Well-meaning family members can also undermine your efforts. Tell them kindly, but firmly that you are not available during school hours. Strangely, they will respect you more for it. Do not expect them to appreciate what you are doing at first. It takes time for them to grow accustomed to the idea that you are not “playing school,” and that your children are really going to be able to learn at home.

Many grandparents draw pleasure from having “bragging rights” over their grandchildren’s school successes. They may feel cheated as a result of your decision to homeschool. Share your homeschool success stories with your critics. They may not ask you how things are going, but trust me, they are wondering. Share your success stories with others. Share your struggles with God.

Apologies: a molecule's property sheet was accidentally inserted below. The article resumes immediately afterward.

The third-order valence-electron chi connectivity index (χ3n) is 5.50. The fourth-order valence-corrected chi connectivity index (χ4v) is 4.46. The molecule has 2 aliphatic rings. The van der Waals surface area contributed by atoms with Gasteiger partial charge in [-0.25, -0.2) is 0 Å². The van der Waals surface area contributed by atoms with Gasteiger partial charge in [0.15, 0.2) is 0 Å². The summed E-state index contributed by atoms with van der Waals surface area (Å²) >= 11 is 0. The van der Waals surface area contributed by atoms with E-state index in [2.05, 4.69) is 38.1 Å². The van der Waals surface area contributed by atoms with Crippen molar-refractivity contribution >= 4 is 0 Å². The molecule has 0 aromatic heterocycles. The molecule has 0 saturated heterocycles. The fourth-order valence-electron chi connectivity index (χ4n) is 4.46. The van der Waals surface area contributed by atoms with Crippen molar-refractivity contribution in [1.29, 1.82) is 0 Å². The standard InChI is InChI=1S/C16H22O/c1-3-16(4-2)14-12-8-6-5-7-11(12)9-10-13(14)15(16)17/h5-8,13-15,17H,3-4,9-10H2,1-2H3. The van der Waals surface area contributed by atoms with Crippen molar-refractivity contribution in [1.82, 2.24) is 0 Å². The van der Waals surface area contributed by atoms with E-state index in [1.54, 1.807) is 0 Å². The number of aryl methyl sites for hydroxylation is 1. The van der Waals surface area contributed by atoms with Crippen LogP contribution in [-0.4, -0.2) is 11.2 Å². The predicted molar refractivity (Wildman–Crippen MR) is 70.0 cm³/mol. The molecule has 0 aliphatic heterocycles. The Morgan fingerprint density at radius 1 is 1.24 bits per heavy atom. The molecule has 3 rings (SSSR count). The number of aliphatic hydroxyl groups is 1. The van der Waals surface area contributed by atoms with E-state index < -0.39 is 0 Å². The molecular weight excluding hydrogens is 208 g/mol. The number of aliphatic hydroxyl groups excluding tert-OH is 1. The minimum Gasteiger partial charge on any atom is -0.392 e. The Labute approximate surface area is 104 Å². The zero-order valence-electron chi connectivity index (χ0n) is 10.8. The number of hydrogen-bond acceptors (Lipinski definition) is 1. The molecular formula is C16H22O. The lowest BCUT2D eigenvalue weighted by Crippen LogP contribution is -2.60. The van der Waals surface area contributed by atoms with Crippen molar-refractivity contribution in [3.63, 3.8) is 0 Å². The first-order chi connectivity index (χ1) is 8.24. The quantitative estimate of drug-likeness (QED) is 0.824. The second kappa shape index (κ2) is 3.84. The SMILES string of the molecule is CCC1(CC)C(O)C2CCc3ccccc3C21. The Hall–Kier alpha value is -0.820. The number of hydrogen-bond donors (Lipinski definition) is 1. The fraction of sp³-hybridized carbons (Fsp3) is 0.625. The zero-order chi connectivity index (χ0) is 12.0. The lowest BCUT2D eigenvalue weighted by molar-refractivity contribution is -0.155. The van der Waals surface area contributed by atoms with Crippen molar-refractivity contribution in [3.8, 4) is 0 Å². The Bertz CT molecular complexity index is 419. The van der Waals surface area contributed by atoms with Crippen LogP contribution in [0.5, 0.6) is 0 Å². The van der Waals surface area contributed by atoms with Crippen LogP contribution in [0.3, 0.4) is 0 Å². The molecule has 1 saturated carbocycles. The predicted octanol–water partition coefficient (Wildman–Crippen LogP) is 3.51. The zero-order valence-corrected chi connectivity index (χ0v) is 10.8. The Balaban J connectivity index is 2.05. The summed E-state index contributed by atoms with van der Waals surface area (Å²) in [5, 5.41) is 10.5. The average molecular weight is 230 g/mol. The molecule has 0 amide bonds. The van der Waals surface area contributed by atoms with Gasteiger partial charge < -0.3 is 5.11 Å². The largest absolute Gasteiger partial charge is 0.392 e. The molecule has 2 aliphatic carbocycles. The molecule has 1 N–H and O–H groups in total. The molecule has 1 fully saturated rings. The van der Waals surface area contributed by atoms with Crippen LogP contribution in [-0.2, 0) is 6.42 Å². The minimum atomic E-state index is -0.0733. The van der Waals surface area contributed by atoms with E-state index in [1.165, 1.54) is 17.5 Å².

Enlist their help in areas where they have expertise.

My Father-in-Law became my biggest supporter after I asked him to share his World War II experiences with my oldest son. Not only did my son learn valuable, first-hand information, but also he began building an even closer relationship with his Grandfather. My Father-in-Law felt invested in the success of our homeschool,

A Final Word to the Wise

Every moment of every day, you are a mother. That does not change just because you have also taken on the role of teacher. There is a wonderful sweetness about the words home and school when they’re used together. Your home should always be a place where your children feel loved, accepted and secure. Isn’t it wonderful that their school can take place in such a unique and nurturing environment? Homeschooling is a wonderful gift from God! It is a gift to your children, and it is a gift to you. Use it wisely!

Linda Patchin ©2004. All rights reserved.



Committed to helping parents fulfill their God-given right and responsibility to educate their own children.